et al
with research that was morerobust, the genetic markers were found to be nonsignificant. Rice
et al
concluded:"It is unclear why our results are so discrepant from Hamer's original study. Because our study was largerthan that of Hamer
et al,
we certainly had adequate power to detect a genetic effect as large as reported inthat study. Nonetheless, our data do not support the presence of a gene of large effect influencing sexual
The Innate-Immutable Argument Finds No Basis in Sciencehttp://www.narth.com/docs/innate.html1 of 57/16/2012 9:58 PM
orientation at position XQ 28" (Rice
et al,
1999, p.667).Simon LeVay, in his study of the hypothalamic differences between the brains of homosexual andheterosexual men, offered the following criticisms of his own research:"It's important to stress what I didn't find. I did not prove that homosexuality is genetic, or find a geneticcause for being gay. I didn't show that gay men are born that way, the most common mistake people make ininterpreting my work. Nor did I locate a gay center in the brain."The INAH 3 is less likely to be the sole gay nucleus of the brain than a part of a chain of nuclei engaged inmen and women's sexual behavior....Since I looked at adult brains, we don't know if the differences I foundwere there at birth, or if they appeared later." (Nimmons, 1994, p. 64).Indeed, in commenting on the brain and sexual behavior, Dr. Mark Breedlove, a researcher at the Universityof California at Berkeley, demonstrated that sexual behavior can actually change brain structure. Referring tohis research, Breedlove states:"These findings give us proof for what we theoretically know to be the case-that sexual experience can alterthe structure of the brain, just as genes can alter it. [I]t is possible that differences in sexual behavior cause(rather than are caused) by differences in the brain" (Breedlove, 1997, p. 801).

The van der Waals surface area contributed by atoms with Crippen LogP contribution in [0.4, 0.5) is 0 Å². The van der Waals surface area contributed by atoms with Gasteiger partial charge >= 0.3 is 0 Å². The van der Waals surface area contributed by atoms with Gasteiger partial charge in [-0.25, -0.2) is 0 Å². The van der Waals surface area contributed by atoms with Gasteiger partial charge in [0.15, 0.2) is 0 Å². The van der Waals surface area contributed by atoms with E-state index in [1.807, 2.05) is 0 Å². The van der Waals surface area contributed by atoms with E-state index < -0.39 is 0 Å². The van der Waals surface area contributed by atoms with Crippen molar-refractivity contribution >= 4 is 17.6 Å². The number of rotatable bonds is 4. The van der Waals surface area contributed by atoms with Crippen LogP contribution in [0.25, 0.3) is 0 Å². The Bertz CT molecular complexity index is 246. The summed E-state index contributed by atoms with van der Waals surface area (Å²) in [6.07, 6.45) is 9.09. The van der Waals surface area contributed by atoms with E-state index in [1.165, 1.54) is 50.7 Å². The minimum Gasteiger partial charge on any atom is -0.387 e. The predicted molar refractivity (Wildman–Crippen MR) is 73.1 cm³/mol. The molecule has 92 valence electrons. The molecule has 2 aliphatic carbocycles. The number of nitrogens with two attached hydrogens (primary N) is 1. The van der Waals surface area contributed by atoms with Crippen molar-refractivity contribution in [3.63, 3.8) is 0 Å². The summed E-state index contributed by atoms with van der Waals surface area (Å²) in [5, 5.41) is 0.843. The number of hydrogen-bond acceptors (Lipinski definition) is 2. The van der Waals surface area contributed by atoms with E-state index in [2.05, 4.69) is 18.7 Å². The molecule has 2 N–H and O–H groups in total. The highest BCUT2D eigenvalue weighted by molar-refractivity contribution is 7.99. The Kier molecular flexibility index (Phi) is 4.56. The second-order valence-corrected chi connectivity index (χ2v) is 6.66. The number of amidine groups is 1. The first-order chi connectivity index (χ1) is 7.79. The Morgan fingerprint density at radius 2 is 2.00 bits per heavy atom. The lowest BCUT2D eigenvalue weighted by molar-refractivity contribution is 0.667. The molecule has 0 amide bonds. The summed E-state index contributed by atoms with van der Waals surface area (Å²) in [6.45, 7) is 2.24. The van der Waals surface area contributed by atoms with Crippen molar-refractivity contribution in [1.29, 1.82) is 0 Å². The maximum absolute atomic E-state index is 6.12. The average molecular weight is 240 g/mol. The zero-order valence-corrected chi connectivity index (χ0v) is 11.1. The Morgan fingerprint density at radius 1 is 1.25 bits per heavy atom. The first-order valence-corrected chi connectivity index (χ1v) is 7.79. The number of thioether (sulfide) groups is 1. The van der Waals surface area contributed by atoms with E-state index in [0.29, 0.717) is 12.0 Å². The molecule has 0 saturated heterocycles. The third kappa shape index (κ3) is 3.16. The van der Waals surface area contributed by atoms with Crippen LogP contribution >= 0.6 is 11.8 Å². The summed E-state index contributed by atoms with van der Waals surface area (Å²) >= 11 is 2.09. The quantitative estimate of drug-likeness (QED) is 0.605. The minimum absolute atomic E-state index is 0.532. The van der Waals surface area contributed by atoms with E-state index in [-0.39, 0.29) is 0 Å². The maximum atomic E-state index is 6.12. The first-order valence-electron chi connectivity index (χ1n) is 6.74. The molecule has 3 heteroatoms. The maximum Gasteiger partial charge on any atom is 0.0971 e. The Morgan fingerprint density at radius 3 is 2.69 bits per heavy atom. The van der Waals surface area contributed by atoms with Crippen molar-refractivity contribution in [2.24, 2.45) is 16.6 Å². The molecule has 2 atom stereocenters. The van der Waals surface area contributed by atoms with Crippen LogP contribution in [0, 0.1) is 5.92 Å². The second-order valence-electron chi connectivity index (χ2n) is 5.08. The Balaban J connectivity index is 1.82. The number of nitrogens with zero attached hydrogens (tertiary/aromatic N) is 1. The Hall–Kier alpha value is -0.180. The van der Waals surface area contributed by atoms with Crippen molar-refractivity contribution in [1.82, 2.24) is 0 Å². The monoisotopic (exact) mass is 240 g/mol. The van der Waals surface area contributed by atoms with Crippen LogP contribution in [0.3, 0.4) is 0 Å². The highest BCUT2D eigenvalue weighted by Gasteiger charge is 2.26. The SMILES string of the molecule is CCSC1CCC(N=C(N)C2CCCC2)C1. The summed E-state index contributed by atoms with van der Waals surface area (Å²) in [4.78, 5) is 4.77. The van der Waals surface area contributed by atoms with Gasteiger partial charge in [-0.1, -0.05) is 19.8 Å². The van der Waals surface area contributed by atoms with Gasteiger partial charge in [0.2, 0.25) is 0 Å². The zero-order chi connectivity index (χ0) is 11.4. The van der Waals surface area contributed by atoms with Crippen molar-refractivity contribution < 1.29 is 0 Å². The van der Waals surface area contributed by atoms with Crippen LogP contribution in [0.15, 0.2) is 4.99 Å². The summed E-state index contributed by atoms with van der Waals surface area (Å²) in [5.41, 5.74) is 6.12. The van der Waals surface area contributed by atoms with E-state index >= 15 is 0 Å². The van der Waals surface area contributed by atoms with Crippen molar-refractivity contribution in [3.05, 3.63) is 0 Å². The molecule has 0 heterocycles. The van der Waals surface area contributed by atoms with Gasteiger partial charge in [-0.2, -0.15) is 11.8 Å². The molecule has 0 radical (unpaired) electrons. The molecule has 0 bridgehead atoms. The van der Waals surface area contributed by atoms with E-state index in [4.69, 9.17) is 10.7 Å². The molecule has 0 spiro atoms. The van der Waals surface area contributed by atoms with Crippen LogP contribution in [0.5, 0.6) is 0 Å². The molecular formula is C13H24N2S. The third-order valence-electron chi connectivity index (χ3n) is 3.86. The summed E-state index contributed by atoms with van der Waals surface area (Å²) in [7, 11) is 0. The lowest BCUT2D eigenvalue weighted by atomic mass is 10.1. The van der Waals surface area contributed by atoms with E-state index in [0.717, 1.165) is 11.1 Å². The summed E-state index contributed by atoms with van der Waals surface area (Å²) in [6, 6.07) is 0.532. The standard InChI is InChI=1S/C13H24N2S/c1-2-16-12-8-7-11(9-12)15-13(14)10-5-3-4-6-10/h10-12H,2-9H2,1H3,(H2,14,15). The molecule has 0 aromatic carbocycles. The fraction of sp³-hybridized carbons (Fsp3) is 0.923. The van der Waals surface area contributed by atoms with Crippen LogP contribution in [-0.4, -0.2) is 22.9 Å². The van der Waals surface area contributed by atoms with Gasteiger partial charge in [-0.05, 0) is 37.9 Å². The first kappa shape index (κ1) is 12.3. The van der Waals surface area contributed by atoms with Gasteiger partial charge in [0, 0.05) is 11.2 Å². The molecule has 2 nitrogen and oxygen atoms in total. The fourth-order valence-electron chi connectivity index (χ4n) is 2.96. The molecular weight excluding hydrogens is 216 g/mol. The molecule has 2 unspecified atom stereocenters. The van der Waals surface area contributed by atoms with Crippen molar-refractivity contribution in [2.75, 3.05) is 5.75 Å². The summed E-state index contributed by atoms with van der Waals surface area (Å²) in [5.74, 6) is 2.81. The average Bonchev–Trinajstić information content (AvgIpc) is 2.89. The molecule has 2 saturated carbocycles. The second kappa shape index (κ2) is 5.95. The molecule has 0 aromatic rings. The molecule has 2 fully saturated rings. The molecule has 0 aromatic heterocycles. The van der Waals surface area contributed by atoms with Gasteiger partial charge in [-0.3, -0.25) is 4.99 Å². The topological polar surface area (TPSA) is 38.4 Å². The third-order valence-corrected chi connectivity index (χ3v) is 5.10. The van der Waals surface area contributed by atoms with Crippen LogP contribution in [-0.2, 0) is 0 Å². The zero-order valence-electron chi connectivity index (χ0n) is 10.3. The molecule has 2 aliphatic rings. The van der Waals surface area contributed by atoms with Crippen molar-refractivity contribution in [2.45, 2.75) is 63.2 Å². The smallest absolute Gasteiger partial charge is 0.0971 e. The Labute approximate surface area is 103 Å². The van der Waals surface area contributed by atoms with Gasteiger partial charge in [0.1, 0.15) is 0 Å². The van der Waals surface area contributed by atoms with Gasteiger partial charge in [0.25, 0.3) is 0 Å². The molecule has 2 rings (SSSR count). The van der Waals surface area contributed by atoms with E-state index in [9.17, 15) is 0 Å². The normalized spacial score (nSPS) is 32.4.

Our Perception of Science Alters Politics